1
$\begingroup$

The question is related to both this question about the one photon wave functional, and this one about the QED Hamiltonian.

What does the free electromagnetism vacuum state functional look like? My best guess based on the above links and Weinberg's "The Quantum Theory of Fields, Vol. I" sections 8.2 and 8.3 is $$\Psi[A_\perp,\Pi_{||}] \propto \exp\left(-\frac{1}{2} \int \operatorname{d}^3k \left[\left(\delta_{ij} - \frac{k_ik_j}{k^2}\right)kA_i A_j\right]\right)\, \delta\left[i\frac{k_ik_j}{k^2}\Pi_j + \frac{k_i}{k^2}J^0\right],$$ where I've included the $J^0$ term for convenience in later usage where it may be minimally coupled to a matter field. The first factor is your standard Gaussian functional for a free field, and the second is a Dirac delta functional that quantum states tend to be when the Hamiltonian doesn't contain both canonically conjugate variables. Since $\Pi_i=-E_i$, the delta functional is equivalent to saying that the irrotational part of the electric field is fixed by the charge density, which is just the Gauss's law/Coulomb's law part of Maxwell's equations.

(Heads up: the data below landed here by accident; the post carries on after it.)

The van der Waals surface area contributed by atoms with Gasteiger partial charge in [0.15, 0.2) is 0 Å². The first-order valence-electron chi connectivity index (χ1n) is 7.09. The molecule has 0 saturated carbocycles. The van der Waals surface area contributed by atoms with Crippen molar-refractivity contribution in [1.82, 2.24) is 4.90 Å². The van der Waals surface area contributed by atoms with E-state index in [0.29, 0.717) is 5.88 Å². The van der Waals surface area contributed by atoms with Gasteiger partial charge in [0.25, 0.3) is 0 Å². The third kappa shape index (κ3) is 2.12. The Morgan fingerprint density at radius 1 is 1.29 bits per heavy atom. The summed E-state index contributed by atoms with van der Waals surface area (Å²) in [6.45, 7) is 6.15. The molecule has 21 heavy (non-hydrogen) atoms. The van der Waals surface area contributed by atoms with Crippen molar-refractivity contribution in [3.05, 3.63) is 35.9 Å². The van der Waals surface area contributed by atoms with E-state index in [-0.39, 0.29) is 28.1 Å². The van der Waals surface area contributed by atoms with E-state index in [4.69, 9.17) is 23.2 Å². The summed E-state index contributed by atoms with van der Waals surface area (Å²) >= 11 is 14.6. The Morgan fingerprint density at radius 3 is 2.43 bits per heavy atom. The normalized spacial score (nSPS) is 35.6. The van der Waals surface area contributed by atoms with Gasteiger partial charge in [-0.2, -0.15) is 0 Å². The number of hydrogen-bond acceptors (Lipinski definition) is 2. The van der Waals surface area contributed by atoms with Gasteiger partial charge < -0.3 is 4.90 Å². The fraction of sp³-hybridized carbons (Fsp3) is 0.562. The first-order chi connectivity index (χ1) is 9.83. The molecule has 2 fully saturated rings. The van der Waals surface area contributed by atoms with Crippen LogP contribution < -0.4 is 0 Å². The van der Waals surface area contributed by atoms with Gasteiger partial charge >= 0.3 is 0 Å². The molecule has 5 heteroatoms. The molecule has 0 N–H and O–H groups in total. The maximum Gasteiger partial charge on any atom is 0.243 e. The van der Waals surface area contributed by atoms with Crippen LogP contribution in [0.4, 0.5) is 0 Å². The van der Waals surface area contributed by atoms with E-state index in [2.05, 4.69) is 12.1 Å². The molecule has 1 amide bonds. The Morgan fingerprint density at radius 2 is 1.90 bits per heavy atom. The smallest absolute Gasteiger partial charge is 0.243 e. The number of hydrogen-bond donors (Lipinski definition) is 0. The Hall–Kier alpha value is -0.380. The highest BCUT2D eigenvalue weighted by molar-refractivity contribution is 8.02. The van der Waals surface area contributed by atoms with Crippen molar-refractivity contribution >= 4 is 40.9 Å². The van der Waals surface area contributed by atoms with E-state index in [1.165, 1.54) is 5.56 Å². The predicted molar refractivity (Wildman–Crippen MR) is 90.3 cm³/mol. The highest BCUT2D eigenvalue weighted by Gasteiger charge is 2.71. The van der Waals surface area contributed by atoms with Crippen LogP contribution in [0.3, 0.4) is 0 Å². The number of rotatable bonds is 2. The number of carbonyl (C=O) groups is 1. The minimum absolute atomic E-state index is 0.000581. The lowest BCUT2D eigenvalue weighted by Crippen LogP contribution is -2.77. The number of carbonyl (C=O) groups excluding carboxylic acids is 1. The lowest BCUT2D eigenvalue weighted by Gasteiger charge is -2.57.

Comparing this to equation 2.16 from Greensite's "Calculation of the Yang-Mills Vacuum Wave Functional" (1979) (which the paper cites as matching one from a textbook by Wheeler), it matches except for the extra Dirac delta functional (which, in the case of the paper, would have $J^0=0$).

In particular, why is the constraint functional typically excluded? In my mind, it's no different than if part of a Hamiltonian were free, $H=\frac{p^2}{2m}$, and with no dependence on $x$ the ground state just becomes a momentum eigenstate with $p=0$.

$\endgroup$

Your Answer

By clicking “Post Your Answer”, you agree to our terms of service, privacy policy and cookie policy

Browse other questions tagged or ask your own question.